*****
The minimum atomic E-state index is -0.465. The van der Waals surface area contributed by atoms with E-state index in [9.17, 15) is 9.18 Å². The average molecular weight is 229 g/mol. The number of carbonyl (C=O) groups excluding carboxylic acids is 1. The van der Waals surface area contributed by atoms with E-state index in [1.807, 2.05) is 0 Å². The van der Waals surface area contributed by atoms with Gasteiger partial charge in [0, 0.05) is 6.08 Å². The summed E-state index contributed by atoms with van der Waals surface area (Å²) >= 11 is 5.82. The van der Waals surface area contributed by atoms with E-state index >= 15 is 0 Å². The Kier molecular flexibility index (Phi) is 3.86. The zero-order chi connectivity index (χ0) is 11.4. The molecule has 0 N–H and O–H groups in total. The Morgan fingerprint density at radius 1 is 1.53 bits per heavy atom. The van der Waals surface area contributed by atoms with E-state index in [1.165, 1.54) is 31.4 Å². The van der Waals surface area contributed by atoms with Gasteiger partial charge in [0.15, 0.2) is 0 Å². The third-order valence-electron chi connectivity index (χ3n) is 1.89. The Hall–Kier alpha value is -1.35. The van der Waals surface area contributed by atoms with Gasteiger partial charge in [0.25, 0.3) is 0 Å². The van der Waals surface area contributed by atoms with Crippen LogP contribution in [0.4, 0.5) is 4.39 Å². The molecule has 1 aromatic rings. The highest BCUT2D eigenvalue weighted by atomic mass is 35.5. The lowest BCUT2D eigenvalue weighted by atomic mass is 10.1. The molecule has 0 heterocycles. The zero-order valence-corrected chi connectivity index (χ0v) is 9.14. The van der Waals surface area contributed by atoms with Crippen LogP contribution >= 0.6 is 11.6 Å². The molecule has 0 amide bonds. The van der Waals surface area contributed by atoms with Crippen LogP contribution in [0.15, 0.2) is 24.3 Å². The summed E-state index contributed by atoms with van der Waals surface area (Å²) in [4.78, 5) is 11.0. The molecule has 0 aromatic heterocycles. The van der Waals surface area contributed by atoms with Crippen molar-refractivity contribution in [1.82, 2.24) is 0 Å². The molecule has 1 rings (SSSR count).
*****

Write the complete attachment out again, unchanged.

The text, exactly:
The minimum atomic E-state index is -0.465. The van der Waals surface area contributed by atoms with E-state index in [9.17, 15) is 9.18 Å². The average molecular weight is 229 g/mol. The number of carbonyl (C=O) groups excluding carboxylic acids is 1. The van der Waals surface area contributed by atoms with E-state index in [1.807, 2.05) is 0 Å². The van der Waals surface area contributed by atoms with Gasteiger partial charge in [0, 0.05) is 6.08 Å². The summed E-state index contributed by atoms with van der Waals surface area (Å²) >= 11 is 5.82. The van der Waals surface area contributed by atoms with E-state index >= 15 is 0 Å². The Kier molecular flexibility index (Phi) is 3.86. The zero-order chi connectivity index (χ0) is 11.4. The molecule has 0 N–H and O–H groups in total. The Morgan fingerprint density at radius 1 is 1.53 bits per heavy atom. The van der Waals surface area contributed by atoms with E-state index in [1.165, 1.54) is 31.4 Å². The van der Waals surface area contributed by atoms with Gasteiger partial charge in [0.15, 0.2) is 0 Å². The third-order valence-electron chi connectivity index (χ3n) is 1.89. The Hall–Kier alpha value is -1.35. The van der Waals surface area contributed by atoms with Gasteiger partial charge in [0.25, 0.3) is 0 Å². The van der Waals surface area contributed by atoms with Crippen LogP contribution in [0.4, 0.5) is 4.39 Å². The molecule has 1 aromatic rings. The highest BCUT2D eigenvalue weighted by atomic mass is 35.5. The lowest BCUT2D eigenvalue weighted by atomic mass is 10.1. The molecule has 0 heterocycles. The zero-order valence-corrected chi connectivity index (χ0v) is 9.14. The van der Waals surface area contributed by atoms with Crippen LogP contribution >= 0.6 is 11.6 Å². The molecule has 0 amide bonds. The van der Waals surface area contributed by atoms with Crippen LogP contribution in [0.15, 0.2) is 24.3 Å². The summed E-state index contributed by atoms with van der Waals surface area (Å²) in [4.78, 5) is 11.0. The molecule has 0 aromatic heterocycles. The van der Waals surface area contributed by atoms with Crippen molar-refractivity contribution in [1.82, 2.24) is 0 Å². The molecule has 1 rings (SSSR count).